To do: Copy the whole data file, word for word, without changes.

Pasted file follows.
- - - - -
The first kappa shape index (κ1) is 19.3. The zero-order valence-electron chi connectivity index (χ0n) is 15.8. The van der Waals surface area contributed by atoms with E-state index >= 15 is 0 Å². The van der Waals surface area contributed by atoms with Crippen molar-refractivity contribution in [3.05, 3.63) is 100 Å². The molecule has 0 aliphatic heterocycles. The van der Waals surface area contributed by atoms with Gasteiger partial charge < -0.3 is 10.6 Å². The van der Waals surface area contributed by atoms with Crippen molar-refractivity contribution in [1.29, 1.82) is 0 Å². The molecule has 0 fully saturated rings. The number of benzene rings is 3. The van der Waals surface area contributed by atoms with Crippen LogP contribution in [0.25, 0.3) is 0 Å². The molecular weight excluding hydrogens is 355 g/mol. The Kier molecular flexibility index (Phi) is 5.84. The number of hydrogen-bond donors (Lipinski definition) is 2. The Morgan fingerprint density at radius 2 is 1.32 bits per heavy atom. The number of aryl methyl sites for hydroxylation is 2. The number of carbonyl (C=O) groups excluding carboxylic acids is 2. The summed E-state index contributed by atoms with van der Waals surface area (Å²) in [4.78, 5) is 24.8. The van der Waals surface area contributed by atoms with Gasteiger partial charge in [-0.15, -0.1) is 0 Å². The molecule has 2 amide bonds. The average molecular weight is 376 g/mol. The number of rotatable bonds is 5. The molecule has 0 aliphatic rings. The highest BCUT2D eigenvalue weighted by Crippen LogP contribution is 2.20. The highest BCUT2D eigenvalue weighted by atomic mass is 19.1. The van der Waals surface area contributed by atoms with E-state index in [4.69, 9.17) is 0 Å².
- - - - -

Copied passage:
The first kappa shape index (κ1) is 19.3. The zero-order valence-electron chi connectivity index (χ0n) is 15.8. The van der Waals surface area contributed by atoms with E-state index >= 15 is 0 Å². The van der Waals surface area contributed by atoms with Crippen molar-refractivity contribution in [3.05, 3.63) is 100 Å². The molecule has 0 aliphatic heterocycles. The van der Waals surface area contributed by atoms with Gasteiger partial charge < -0.3 is 10.6 Å². The van der Waals surface area contributed by atoms with Crippen molar-refractivity contribution in [1.29, 1.82) is 0 Å². The molecule has 0 fully saturated rings. The number of benzene rings is 3. The van der Waals surface area contributed by atoms with Crippen LogP contribution in [0.25, 0.3) is 0 Å². The molecular weight excluding hydrogens is 355 g/mol. The Kier molecular flexibility index (Phi) is 5.84. The number of hydrogen-bond donors (Lipinski definition) is 2. The Morgan fingerprint density at radius 2 is 1.32 bits per heavy atom. The number of aryl methyl sites for hydroxylation is 2. The number of carbonyl (C=O) groups excluding carboxylic acids is 2. The summed E-state index contributed by atoms with van der Waals surface area (Å²) in [4.78, 5) is 24.8. The van der Waals surface area contributed by atoms with Gasteiger partial charge in [-0.15, -0.1) is 0 Å². The molecule has 2 amide bonds. The average molecular weight is 376 g/mol. The number of rotatable bonds is 5. The molecule has 0 aliphatic rings. The highest BCUT2D eigenvalue weighted by Crippen LogP contribution is 2.20. The highest BCUT2D eigenvalue weighted by atomic mass is 19.1. The van der Waals surface area contributed by atoms with E-state index in [4.69, 9.17) is 0 Å².